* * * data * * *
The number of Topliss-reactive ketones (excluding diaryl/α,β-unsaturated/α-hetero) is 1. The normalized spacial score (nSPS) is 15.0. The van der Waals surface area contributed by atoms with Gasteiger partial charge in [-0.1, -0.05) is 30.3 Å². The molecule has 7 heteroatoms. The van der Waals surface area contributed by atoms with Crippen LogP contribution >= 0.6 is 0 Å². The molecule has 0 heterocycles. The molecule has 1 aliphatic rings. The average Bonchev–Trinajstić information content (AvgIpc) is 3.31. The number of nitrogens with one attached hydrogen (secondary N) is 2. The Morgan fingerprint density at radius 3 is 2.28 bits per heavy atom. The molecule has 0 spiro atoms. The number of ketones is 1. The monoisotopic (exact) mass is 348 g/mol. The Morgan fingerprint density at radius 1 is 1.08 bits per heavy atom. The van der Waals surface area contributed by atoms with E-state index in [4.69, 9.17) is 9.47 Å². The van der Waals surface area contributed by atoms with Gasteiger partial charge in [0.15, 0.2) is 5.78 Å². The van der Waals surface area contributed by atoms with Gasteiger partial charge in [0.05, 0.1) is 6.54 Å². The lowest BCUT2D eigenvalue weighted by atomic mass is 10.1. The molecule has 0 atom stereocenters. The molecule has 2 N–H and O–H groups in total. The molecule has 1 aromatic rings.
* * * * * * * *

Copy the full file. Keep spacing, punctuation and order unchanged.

The number of Topliss-reactive ketones (excluding diaryl/α,β-unsaturated/α-hetero) is 1. The normalized spacial score (nSPS) is 15.0. The van der Waals surface area contributed by atoms with Gasteiger partial charge in [-0.1, -0.05) is 30.3 Å². The molecule has 7 heteroatoms. The van der Waals surface area contributed by atoms with Crippen LogP contribution >= 0.6 is 0 Å². The molecule has 0 heterocycles. The molecule has 1 aliphatic rings. The average Bonchev–Trinajstić information content (AvgIpc) is 3.31. The number of nitrogens with one attached hydrogen (secondary N) is 2. The Morgan fingerprint density at radius 3 is 2.28 bits per heavy atom. The molecule has 0 spiro atoms. The number of ketones is 1. The monoisotopic (exact) mass is 348 g/mol. The Morgan fingerprint density at radius 1 is 1.08 bits per heavy atom. The van der Waals surface area contributed by atoms with E-state index in [4.69, 9.17) is 9.47 Å². The van der Waals surface area contributed by atoms with Gasteiger partial charge in [0.15, 0.2) is 5.78 Å². The van der Waals surface area contributed by atoms with Gasteiger partial charge in [0.05, 0.1) is 6.54 Å². The lowest BCUT2D eigenvalue weighted by atomic mass is 10.1. The molecule has 0 atom stereocenters. The molecule has 2 N–H and O–H groups in total. The molecule has 1 aromatic rings.